In puberty, the young people face new problems, they have to find their way into the world of adults and experience a new conflict of roles. Fears and self-doubt are quite normal. The hyperkinetically disruptive, childish behavior is therefore far less common in adolescence than psychological or emotional problems. Many suffer from enormous psychological pressure, which can be reflected in abnormal behavior. At least 6% of all adolescents suffer from depression, at least temporarily, and suicides are the second most common cause of death in this age group. The exact causes of behavioral problems in adolescents are often difficult to determine, as most of them are a combination of family, social and other factors that burden the young person. They usually only become really noticeable when their subliminal fears and self-doubts turn into aggression against their fellow human beings. Often the young people simply lack orientation, the pressure to perform is too high and the future looks uncertain and threatening. Conspicuous behavior is therefore a logical consequence of this conflict.
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The fact that genetic factors play a role in the development of behavioral disorders has not been proven, but it is very likely. Many families report that e.g. the father of a conspicuous child was also a “troublemaker” in the school and his father before him. Others speak of a certain "temperament" that is inherited in the family. There are no reliable studies on this yet.
In addition to the genes, upbringing could (co-) justify these familial accumulations. However, if you compare children who come from similar backgrounds and were raised similarly, some develop behavioral problems and others do not. This would again suggest a genetic influence. In the same way, there are also children within families who have behavioral and inconspicuous behavior, which speaks in favor of an environmental factor as a trigger. The truth arguably lies in between and needs further investigation.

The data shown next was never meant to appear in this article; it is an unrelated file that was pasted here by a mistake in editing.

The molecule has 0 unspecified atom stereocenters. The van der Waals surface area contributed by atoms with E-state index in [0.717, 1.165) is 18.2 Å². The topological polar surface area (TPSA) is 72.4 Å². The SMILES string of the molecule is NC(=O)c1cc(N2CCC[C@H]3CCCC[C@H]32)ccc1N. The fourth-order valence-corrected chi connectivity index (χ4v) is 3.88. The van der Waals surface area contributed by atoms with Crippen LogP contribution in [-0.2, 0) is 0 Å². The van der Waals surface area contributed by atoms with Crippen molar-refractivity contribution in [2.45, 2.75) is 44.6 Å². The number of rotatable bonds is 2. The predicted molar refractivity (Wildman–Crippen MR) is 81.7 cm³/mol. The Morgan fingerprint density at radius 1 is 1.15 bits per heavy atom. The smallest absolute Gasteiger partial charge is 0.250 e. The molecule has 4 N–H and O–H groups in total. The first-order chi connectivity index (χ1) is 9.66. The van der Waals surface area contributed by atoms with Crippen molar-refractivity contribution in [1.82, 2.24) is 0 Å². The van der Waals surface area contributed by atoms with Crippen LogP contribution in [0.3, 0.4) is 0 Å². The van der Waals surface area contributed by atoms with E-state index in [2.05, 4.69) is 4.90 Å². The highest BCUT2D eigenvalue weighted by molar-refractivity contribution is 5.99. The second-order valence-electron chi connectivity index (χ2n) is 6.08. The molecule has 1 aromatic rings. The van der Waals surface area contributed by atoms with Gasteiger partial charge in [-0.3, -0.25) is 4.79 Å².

Educational and educational measures are the most effective treatment methods for behavioral problems. Conversely, this means that the wrong upbringing could trigger or at least modulate the disorders. Indeed, in the case of neglect and violence, it is clear where the children got their problems from. Most parents of behavioral children, however, are loving and concerned about the "troublemaker", so they do not provide any reason for assuming a poor upbringing.
Nevertheless, unconscious failures, such as a lack of structure and communication, can lead to behavioral problems. The children feel neglected and have no orientation if there are no rules or if these are not strictly adhered to. Fears and insecurities can turn into aggression and strain parental patience. Because many other children do not need this special combination of strictness and understanding, the parents are usually not aware of it. However, if they show themselves to be cooperative and take part in parenting training, these strategies can be implemented in parenting and have an enormous effect, especially with younger children.